While many free-to-play gamers find gratification in the depths of a enormously sized role-playing game or the furtive tactics of a first-person shooter, others associate the term “MMO” with an impenetrably complex pastime. Fortunately, for players more enamored by the breezy pastimes found on Pogo.com or PopCap‘s flash-based diversions, the amount of recreational options have mushroomed in recent years. One game that admirably bridges the chasm between those divergent audiences is R2Beat, which mixes familiar rhythm-based mechanics with the depth and options typical for most massively multiplayer titles.
Gamers who have ever played a round of Guitar Hero or Rock Band will instantly recognize R2Beat‘s inspiration. Using their keyboard’s four arrow keys, players tap out combinations in tempo with on-screen prompts. Yet instead of traveling down an abstract highway packed with music notes, gamers control a rollerblader- who dodges, jumps and crouches underneath obstacles while dashing to the finish line. Like any rhythm game, it may take players a few racers before they acclimate to R2Beat‘s pacing. However, after a few training runs, the title’s cadence become unmistakable, allowing gamers to fluidly weave around any succession of obstructions. Additionally, players use the control key to either initiate a boost, or fire any offensive measures found on each course.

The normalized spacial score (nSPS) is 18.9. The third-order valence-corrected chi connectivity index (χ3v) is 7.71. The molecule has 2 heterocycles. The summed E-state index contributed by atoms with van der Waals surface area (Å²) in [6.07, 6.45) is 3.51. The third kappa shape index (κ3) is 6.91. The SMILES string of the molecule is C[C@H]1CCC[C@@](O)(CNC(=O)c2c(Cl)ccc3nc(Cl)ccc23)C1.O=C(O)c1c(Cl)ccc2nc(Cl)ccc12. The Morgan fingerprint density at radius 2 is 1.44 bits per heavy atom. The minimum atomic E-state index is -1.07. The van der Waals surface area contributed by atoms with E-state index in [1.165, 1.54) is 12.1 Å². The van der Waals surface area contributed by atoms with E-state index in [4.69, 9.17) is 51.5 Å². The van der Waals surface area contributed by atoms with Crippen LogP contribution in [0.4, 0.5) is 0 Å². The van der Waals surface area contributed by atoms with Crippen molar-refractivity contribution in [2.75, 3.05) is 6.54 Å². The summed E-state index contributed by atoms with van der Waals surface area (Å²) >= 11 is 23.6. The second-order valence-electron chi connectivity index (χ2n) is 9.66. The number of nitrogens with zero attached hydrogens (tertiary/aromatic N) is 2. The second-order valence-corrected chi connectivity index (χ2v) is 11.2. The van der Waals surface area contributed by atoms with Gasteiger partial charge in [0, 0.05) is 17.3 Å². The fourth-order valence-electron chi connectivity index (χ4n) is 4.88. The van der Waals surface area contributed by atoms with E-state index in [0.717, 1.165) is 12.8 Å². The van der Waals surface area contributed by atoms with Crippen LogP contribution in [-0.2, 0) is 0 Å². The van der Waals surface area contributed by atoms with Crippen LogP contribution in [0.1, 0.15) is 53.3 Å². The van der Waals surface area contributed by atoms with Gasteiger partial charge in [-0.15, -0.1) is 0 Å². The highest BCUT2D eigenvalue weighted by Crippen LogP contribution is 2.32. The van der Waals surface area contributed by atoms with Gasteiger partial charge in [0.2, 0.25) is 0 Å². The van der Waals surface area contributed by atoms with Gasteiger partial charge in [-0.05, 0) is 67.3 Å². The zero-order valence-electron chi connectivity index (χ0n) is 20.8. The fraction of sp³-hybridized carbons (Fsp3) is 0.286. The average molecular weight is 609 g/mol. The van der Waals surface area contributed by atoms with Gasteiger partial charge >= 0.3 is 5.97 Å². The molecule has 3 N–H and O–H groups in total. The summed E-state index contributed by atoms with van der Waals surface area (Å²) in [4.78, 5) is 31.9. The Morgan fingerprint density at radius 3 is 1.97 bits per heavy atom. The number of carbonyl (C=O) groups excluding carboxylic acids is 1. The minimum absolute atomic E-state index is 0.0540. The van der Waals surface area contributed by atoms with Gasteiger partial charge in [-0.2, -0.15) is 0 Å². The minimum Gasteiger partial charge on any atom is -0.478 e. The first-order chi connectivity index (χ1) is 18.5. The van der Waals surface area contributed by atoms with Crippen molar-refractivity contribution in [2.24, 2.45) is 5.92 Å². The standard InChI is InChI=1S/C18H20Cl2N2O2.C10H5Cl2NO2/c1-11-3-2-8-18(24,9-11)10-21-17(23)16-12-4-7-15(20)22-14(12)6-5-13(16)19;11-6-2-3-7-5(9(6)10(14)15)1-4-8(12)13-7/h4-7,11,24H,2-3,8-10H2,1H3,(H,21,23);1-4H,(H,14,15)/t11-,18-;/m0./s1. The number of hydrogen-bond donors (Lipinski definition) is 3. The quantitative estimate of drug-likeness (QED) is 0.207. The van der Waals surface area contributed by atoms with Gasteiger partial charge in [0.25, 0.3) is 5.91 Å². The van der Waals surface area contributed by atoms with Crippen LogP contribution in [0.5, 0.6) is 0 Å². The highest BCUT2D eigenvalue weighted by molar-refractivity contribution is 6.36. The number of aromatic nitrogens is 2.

As plastic instrument veterans will admit, replaying the same songs can grow tedious. Smartly, R2Beat includes a slew of modes- from heated team battles, baton-passing relays, or solo competitions, each variant allowing participants to select if items are distributed across the course. For players unable to decide which type of race they want to compete in, the game will even generate custom challenges to carry out. After each match, players are given RCoin based on their performance, which can be used to access new stages, pets, or even new clothing for their avatar. Within a few races, I was able to afford an eye-catching panda head cover and stylish pants. The title even starts players off with a hearty bankroll.
With adorable, cell-shaded avatars and a palette bursting with vibrant hues, R2Beat recalls the graphical charm of a first-party Wii title. Despite the client’s diminutive 371 MB size, the title visuals are consistently attractive, as participants dash across underwater, urban, and park-like environments. Special events are commonplace, with Halloween and Christmas stimulating themed events and festive costumes. Even with a capacity match of six on-line participants, the title displayed no noticeable lag- even at a low bandwidth-impaired wireless hotspot. Sonically, the title’s collection of K-pop is almost unswervingly catchy; the game has even spurred its own official soundtrack.
For players who crave a friendly, social competition, but are intimidated by both the complexity and intimidating community common to many massively multiplayer titles, R2Beat may prove to be a worthwhile destination. With a affable learning curve and uncomplicated control scheme, participants can become capable competitors within a few hours. Don’t be surprised to find that the thrill of victory is accompanied by the obsession to persevere in an effort to procure that adorable Nerocon pet.